Ask HR: Can Experienced Workers Be Mentored?

By Johnny C. Taylor, Jr., SHRM-SCP November 23, 2022
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Ask HR: Can Experienced Workers Be Mentored?

SHRM President and Chief Executive Officer Johnny C. Taylor, Jr., SHRM-SCP, is answering HR questions as part of a series for USA Today.

Do you have an HR or work-related question you'd like him to answer? Submit it here. 

 

I recently took a lateral career position. The area that I moved to is extremely foreign to me. How can I go about seeking a mentor even though I am already 12 years into my career? Levi

Johnny C. Taylor, Jr.: Congratulations on your new position! Often, there is a greater focus placed on mentorship during the start of our professional careers or when we are seeking to transition to management and executive roles. The truth of the matter is everyone can benefit from mentorship, especially for lateral career moves. A great mentor doesn't necessarily give you all the answers but can provide you with the tools or connections needed to be successful in your new career.

First, is there a manager or other professional you admire and feel would be a great mentor? If so, this may be the perfect time to engage the individual to connect on a mentor level or seek the individual's counsel regarding other professionals who would better suit your needs.

If not, reach out to your existing network via LinkedIn or other social networking sites. Put out a call for the type of person and experience you're seeking, and you might find an existing connection who may be able to mentor you. Or make an introduction to professionals outside your network to see if they are interested in being your mentor. 

Lastly, reach out to a professional association or the alumni association for your college/university. These organizations may have programs or events where you could make connections across industries and open the door to finding a mentor.

Best of luck with your new position and your mentor search!


I work at the distribution center for a large online retailer. We are in the midst of benefits enrollment, and I am having difficulty getting a response to questions from our HR department. I either get a referral to an FAQ page, am told that it's not HR's responsibility or receive no reply. Most of our HR staff works at our headquarters, but we are supposed to have an HR liaison onsite. However, there is rarely one available. How can I get answers to salary and insurance questions from a human being? Thomas

Johnny C. Taylor, Jr.: I am disappointed to hear this. Nothing is more frustrating when you need, and frankly deserve, answers to critical questions and don't know where to turn.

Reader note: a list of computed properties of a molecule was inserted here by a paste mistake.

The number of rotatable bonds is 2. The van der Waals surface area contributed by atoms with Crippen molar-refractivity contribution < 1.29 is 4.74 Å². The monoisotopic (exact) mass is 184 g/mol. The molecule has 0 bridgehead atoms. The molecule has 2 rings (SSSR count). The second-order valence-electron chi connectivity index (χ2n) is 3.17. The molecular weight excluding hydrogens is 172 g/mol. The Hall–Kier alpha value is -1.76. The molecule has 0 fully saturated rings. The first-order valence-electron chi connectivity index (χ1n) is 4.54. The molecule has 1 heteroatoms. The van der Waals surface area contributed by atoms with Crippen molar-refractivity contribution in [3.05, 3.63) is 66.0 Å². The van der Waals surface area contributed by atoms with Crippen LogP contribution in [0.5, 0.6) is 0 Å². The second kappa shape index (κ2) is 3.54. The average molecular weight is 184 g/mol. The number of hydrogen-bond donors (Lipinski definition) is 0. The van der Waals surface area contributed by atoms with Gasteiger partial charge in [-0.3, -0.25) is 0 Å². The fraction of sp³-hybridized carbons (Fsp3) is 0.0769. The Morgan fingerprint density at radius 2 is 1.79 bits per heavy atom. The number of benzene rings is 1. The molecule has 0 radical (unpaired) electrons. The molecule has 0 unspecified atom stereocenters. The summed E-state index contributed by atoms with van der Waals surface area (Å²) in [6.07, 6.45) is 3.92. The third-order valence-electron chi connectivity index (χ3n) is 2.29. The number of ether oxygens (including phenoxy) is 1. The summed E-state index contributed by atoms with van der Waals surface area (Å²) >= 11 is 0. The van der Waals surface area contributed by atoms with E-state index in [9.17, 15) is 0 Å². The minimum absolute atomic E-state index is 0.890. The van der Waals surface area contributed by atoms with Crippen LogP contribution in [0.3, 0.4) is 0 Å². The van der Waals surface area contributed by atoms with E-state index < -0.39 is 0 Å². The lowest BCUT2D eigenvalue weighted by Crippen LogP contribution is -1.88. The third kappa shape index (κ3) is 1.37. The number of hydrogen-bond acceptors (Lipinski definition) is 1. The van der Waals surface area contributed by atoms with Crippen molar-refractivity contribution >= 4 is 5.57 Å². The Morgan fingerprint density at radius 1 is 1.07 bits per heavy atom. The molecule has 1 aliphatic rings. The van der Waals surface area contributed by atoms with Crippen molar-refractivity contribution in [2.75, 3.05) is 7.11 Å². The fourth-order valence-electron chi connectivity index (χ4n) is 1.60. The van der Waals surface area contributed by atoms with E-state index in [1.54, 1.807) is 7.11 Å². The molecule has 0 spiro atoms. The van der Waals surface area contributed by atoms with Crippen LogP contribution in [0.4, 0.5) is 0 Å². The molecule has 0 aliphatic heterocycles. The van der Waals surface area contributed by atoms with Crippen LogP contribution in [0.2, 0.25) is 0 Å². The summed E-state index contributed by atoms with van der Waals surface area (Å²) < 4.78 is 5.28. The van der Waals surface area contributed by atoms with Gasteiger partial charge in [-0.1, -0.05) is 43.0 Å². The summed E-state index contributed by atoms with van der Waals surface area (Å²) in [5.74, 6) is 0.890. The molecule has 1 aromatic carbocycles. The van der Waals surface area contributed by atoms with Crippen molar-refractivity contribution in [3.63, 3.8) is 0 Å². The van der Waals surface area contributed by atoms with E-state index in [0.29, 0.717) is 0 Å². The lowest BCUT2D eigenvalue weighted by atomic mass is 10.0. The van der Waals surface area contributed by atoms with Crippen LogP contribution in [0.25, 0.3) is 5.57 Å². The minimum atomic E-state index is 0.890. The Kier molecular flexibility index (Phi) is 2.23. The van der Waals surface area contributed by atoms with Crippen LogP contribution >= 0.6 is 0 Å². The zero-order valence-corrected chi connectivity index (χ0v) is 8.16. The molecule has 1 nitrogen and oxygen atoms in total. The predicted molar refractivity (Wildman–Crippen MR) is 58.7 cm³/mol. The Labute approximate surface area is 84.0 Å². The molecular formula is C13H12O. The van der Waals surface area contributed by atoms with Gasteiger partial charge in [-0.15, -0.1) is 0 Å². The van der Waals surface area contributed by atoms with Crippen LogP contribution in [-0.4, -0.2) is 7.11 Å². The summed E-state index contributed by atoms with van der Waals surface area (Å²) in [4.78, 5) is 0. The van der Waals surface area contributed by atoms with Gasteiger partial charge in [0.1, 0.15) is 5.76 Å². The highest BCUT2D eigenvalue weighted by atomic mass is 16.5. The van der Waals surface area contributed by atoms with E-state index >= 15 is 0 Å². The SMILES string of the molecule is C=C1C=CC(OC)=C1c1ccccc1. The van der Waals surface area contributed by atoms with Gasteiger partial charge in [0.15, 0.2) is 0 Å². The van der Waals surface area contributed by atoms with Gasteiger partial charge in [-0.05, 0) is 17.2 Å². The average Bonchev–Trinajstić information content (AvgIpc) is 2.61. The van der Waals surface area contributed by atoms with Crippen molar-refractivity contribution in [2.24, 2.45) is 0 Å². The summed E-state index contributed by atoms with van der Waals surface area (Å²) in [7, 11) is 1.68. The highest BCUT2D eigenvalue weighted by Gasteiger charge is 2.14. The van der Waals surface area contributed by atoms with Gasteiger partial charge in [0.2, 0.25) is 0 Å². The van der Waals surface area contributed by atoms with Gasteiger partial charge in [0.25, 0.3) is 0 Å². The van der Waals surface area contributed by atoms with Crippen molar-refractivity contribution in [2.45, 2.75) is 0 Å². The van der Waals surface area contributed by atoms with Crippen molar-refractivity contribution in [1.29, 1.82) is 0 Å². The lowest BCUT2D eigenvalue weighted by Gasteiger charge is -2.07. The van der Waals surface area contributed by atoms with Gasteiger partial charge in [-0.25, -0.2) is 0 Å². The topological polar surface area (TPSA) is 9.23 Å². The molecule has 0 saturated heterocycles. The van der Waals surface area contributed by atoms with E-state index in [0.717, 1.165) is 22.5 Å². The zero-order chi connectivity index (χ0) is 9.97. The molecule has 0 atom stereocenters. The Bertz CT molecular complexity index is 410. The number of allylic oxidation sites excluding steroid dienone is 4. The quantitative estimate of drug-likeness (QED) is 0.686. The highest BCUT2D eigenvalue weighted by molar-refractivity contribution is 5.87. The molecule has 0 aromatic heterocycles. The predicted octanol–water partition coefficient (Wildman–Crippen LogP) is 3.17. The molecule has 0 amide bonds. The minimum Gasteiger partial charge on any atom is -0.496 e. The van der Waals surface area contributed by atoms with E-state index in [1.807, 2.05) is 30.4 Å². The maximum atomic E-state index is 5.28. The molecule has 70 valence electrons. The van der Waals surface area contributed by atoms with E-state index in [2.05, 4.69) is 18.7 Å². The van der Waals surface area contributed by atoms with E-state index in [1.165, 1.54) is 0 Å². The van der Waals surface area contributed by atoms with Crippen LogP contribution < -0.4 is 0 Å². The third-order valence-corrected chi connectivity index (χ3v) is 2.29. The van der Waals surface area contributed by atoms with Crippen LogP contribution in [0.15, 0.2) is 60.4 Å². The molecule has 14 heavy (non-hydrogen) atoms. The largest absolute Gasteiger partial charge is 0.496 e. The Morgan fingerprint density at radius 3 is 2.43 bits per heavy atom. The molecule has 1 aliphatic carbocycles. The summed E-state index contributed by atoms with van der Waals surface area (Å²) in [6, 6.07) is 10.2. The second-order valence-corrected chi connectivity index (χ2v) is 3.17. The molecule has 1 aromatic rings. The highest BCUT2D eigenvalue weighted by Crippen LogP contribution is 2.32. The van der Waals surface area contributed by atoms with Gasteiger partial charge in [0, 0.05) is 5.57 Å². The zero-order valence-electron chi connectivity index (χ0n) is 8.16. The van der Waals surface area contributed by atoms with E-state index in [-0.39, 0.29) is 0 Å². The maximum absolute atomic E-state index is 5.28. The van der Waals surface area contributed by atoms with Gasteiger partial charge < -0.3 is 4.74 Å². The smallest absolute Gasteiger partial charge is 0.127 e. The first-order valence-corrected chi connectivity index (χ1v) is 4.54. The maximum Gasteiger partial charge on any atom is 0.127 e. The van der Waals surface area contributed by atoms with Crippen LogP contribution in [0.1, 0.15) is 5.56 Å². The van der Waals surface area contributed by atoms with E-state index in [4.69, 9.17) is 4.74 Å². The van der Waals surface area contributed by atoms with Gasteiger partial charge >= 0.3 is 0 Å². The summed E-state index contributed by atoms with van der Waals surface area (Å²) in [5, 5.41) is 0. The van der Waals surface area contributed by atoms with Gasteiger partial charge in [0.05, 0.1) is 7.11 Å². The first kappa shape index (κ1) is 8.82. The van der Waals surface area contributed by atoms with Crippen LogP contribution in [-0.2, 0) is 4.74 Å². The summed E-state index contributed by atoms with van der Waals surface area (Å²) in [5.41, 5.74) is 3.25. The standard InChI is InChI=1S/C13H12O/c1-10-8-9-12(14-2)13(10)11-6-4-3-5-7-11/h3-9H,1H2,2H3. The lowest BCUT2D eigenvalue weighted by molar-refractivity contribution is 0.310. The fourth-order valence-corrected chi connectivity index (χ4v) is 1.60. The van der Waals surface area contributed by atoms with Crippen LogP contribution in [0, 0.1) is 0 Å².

As the name suggests, human resources should be a resource for people to either address a particular question or, at the very least, point you in the right direction to find a resolution. HR should welcome inquiries about the benefits they oversee.

I am virtually certain your company doesn't invest in benefits for its workforce only to withhold the details about them. After all, employers are often legally obligated to provide a summary description of their medical plans and make this information available to their employees, depending on their coverage type.

Essential benefits information should be readily accessible via the company intranet, in a handbook, and/or in an onboarding packet. Remember, these sources should supplement, not replace, human assistance.

Start by speaking with the people who know your workplace best: current employees. Ask your people manager and co-workers who they might suggest outside of HR for answers. Since it's your company's enrollment period, others likely have similar questions and/or experiences.

While I can't speak to the exact circumstances you're facing, some HR departments outsource benefits functions to a third-party administrator. Other companies have an employee self-service feature on the company intranet where employees can retrieve this type of information.

It's in employers' and employees' best interest to share this vital information in a clear, accessible way. Double-check your job-offer letter and new-hire paperwork to locate the company handbook, which should address some, if not all, of the information you seek.

I hope you find the proper answers to all your questions. 

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